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Under A Fairy Moon

Winner of the Gelett Burgess Children’s Book Award 2012 (fantasy) and the Canadian Christian Writing Awards 2012 (Young Adult) …. Addy Marten sets out to explore her new neighbor’s beautiful garden, and especially the rows of mysterious stone statues that she has glimpsed through her bedroom window. Instead of the enticing hideaway she has imagined, however, she finds herself trapped in the Median Realms, and an unwilling pawn in a game of Fairy Chess. She must use all her courage and wits to win the game and free herself from malicious fairy creatures and their twisted fairy-tale world. — “A misbehaving pixie named Enitua steals the limelight as the novel’s most precocious character and later becomes a key ally in guarding the human’s safety.” — Publishers Weekly Reviewer (Amazon Breakthrough Novel Awards, 2010) ABOUT THE AUTHOR T. M. Wallace lives in Ontario, Canada with her husband and four children. T. M. Wallace received her Master’s degree in English Literature from Carleton University and a degree in Education from the University of Ottawa. In 2012 her book, “Under A Fairy Moon,” won the Gelett Burgess Children’s Book Award for Fantasy and the Canadian Christian Writing Award for Young Adult fiction. Read more…

Glenn Gould: Sketches of Solitude

In his introduction to this superb anthology, McKibben (The End of Nature) proposes that environmental writing is Americas most distinctive contribution to the worlds literature. The collected pieces amply prove the point. Read more…

Wintergarden

W. W. Norton is pleased to announce that The Norton Book of Nature Writing is now available in a paperback college edition. The definitive anthology of nature writing in English, this book has been significantly expanded and is now accompanied by a field guide of valuable resources for both teachers and students. A picture tells a thousand stories, but the one it doesnt tell is how the shot was made. Barbara London and John Uptons Photography is an all inclusive look at the craft of photography. Read more…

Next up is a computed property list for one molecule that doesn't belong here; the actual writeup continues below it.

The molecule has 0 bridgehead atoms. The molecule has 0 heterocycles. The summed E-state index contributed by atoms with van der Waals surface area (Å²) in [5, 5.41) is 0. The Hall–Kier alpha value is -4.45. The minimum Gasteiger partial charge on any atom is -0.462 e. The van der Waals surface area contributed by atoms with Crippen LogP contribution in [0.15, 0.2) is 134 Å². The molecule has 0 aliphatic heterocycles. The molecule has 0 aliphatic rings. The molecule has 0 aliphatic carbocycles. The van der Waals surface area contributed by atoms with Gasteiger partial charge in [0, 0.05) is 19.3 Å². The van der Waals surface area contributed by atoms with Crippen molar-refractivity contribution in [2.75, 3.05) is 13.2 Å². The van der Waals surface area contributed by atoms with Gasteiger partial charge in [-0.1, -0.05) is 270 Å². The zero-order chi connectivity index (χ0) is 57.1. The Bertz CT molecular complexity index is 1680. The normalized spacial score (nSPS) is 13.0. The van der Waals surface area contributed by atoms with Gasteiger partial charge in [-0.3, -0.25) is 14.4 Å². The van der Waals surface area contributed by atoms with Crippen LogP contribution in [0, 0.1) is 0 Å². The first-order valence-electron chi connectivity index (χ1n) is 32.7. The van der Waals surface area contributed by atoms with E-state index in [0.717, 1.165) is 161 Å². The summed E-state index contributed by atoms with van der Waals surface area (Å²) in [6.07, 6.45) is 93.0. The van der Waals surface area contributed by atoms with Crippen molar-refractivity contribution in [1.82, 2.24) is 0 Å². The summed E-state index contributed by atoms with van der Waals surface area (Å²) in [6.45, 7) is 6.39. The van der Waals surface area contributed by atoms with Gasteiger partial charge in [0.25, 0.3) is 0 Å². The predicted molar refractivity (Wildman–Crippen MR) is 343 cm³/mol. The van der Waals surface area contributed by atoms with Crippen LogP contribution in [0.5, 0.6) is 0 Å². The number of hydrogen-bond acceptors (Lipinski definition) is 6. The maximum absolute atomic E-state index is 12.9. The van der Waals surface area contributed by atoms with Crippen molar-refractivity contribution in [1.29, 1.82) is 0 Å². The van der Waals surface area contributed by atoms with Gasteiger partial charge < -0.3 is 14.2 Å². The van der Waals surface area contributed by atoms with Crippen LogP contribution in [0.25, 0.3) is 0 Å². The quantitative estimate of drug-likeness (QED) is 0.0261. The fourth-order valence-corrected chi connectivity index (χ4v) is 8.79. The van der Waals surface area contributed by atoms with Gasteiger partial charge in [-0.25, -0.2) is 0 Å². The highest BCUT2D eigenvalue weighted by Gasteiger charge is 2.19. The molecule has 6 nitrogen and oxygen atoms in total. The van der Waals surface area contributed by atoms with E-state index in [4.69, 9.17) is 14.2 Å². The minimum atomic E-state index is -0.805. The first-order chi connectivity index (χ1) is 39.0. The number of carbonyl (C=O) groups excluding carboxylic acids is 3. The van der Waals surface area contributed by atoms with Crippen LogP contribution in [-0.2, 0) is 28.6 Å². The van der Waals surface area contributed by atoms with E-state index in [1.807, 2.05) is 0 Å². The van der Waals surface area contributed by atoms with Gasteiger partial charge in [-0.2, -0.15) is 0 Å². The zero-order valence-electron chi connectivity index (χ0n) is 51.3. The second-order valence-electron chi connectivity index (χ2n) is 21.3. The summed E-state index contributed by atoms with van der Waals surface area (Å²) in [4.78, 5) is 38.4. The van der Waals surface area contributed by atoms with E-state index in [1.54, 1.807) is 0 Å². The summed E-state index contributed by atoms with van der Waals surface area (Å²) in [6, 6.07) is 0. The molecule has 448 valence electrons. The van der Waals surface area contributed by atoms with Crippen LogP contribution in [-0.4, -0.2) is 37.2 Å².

The Boy Who Swallowed a Fish

Natural History is, as it claims a visual guide, perhaps not the ultimate, but close and not everything almost. Its chapter on fish seems a little lean, but most will not notice. It is a big heavy, over 7 pounds, coffee table book. It does have some stunning pictures and lots of colored illustrations. Most of what it includes are sections on each page with coloured charts, pictures, and illustrations of many elements of the natural world rocks, ferns, a variety of snails, birds of prey it is filled with almost any living thing you could think of. The maps are well done and it will do much to clear up any confusion one has on classifications. Read more…